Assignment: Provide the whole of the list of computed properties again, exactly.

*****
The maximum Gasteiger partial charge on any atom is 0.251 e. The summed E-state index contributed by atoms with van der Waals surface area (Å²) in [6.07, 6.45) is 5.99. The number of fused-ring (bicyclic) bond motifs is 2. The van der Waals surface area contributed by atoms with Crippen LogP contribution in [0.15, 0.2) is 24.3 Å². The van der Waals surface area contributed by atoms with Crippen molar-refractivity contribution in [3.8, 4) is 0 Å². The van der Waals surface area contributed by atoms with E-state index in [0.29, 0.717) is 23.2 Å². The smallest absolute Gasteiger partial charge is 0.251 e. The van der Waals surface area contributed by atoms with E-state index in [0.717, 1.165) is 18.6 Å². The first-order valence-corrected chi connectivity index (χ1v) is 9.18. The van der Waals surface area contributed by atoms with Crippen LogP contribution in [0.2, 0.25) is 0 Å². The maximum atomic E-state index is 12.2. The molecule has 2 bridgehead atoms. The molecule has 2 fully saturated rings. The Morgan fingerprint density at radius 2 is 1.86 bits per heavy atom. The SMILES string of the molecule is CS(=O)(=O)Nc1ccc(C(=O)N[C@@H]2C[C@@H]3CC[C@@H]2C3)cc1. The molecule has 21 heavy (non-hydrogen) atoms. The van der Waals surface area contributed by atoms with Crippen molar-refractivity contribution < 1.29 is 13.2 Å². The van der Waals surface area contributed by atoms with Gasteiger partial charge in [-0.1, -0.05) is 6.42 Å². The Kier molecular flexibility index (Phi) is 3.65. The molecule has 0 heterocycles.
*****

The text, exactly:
The maximum Gasteiger partial charge on any atom is 0.251 e. The summed E-state index contributed by atoms with van der Waals surface area (Å²) in [6.07, 6.45) is 5.99. The number of fused-ring (bicyclic) bond motifs is 2. The van der Waals surface area contributed by atoms with Crippen LogP contribution in [0.15, 0.2) is 24.3 Å². The van der Waals surface area contributed by atoms with Crippen molar-refractivity contribution in [3.8, 4) is 0 Å². The van der Waals surface area contributed by atoms with E-state index in [0.29, 0.717) is 23.2 Å². The smallest absolute Gasteiger partial charge is 0.251 e. The van der Waals surface area contributed by atoms with E-state index in [0.717, 1.165) is 18.6 Å². The first-order valence-corrected chi connectivity index (χ1v) is 9.18. The van der Waals surface area contributed by atoms with Crippen LogP contribution in [0.2, 0.25) is 0 Å². The maximum atomic E-state index is 12.2. The molecule has 2 bridgehead atoms. The molecule has 2 fully saturated rings. The Morgan fingerprint density at radius 2 is 1.86 bits per heavy atom. The SMILES string of the molecule is CS(=O)(=O)Nc1ccc(C(=O)N[C@@H]2C[C@@H]3CC[C@@H]2C3)cc1. The molecule has 21 heavy (non-hydrogen) atoms. The van der Waals surface area contributed by atoms with Crippen molar-refractivity contribution < 1.29 is 13.2 Å². The van der Waals surface area contributed by atoms with Gasteiger partial charge in [-0.1, -0.05) is 6.42 Å². The Kier molecular flexibility index (Phi) is 3.65. The molecule has 0 heterocycles.